‘Women Laughing Alone With Salad’ Looks at Sexism, Body Shaming [Review]

saladLike most creative looks at sexism and body shaming, Women Laughing Alone With Salad is alternately over-the-top and uneven. But, the play that opened its West Coast premiere run on Sunday, March 13, at the Kirk Douglas Theatre in the Los Angeles area, has some funny and thought-provoking moments in between the more cringe-worthy parts.

The sometimes delicious, sometimes wilted tossed mix that an evening with Women Laughing Alone With Salad offers is no surprise. Sheila Callaghan, who is a writer for Showtime’s Shameless, developed the show. At times, it makes Shameless seem tame!

The play has a recurring riff on women eating salad to stay thin and body shaming those who do not. It also playfully spoofs ridiculous images of women dining on lettuce, drinking water and doing other “healthy” behaviors are used in advertising to set cultural expectations. In one scene, women order individual vegetables for lunch and play with them more than eating them. In another a character comments on who women are “socialized to appreciate looks over comfort,” as many high-heel wearers can acknowledge.salad

Salad is in many ways the play’s bad guy, repeatedly used to shame and mock women. The play starts with three women taking their salad lunch breaks on a park bench. Advertising man Guy, the antihero (played by David Clayton Rogers), joins them with his massive burrito, thereby setting up the evening’s look at gender identity and dietary inequity.

The audience then meets the three women in Guy’s life. There is his girlfriend Tori (Nora Kirkpatrick), who survives on salad and is “so skinny people worry about her;” his beauty-treatment obsessed mom (Lisa Banes), who wants him to marry a girl with a “pronounced clavicle;” and the more well-rounded Meredith (Dinora Z. Walcott), who admits to being a size 10.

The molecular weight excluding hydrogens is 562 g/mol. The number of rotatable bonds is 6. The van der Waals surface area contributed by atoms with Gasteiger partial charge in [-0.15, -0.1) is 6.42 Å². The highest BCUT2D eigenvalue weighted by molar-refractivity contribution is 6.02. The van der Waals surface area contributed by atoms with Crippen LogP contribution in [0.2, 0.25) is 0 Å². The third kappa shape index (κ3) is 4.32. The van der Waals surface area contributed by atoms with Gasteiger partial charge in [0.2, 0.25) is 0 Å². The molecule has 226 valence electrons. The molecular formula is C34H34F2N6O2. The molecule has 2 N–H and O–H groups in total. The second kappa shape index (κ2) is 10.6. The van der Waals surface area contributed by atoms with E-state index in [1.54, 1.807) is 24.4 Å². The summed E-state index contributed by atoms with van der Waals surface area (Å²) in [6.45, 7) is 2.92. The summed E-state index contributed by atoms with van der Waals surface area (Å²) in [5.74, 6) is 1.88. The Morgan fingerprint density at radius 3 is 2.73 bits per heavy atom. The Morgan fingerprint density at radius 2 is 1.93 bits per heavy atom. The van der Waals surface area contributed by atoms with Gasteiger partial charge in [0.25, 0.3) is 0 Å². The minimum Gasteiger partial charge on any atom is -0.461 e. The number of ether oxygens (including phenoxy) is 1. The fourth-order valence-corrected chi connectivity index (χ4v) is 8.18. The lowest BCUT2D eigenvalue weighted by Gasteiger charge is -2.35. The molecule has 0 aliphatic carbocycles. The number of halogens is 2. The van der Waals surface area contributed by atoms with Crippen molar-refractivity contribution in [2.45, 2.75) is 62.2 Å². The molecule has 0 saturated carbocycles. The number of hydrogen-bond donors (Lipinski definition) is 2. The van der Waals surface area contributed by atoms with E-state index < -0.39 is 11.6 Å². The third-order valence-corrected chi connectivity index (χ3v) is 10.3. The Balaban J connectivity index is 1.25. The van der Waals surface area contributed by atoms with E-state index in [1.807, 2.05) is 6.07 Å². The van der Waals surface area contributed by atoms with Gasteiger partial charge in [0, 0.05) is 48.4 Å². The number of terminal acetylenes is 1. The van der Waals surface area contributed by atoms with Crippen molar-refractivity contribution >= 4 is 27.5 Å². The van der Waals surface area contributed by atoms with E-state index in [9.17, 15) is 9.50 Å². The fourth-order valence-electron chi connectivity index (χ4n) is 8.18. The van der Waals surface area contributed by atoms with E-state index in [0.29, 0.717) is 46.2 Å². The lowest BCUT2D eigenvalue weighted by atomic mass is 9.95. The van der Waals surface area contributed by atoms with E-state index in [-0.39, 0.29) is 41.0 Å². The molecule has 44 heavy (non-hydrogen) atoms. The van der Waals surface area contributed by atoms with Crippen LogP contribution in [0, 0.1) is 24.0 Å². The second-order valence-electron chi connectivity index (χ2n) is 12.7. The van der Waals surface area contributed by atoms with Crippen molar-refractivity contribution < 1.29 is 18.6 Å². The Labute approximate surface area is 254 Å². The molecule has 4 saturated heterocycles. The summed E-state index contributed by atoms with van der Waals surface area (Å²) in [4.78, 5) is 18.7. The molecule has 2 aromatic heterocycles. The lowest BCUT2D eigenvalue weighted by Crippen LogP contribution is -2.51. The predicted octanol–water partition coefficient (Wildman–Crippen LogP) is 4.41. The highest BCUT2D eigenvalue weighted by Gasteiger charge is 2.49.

Guy’s misogyny is readily apparent when he hits on Meredith and brings her home for sex, in spite of his girlfriend being there. His solution is to push his self-esteem deprived girlfriend into a three-way. The simulated sex is a mix of disturbing and funny. Callaghan seems to know she pushed the first act as far as she can, and changes things up in the second half.

One character notes, “I’m as frustrated as you are that women hate themselves.” Callaghan shows that she blames women as well as men for perpetuating the expectations that make the world so hard for women. She does that by creatively having the characters switch sexes in the second act. So the resulting parodies of male behavior from the female actresses is entertaining, particularly when they examine how women are portrayed in the media while discussing a proposed ad campaign.

The characters and bits all have potential. However, the over-the-top approach makes them less relatable than they could be so it comes off as a mixed green mélange that needs less dressing. Callaghan’s uneven, but ultimately funny look at body shaming and sexism, Women Laughing Alone With Salad, will be at the Kirk Douglas Theatre in Culver City through April 3.

Written and Edited by Dyanne Weiss

Performance Mar. 14, 2016
Center Theatre Group: Women Laughing Alone With Salad
Washington Post: Women Laughing Alone With Salad’ goes from meme to world-premiere play

Photos of Dinora Z. Walcott, David Clayton Rogers and Nora Kirkpatrick (top) and Walcott alone by Craig Schwartz, courtesy of Center Theatre Group.

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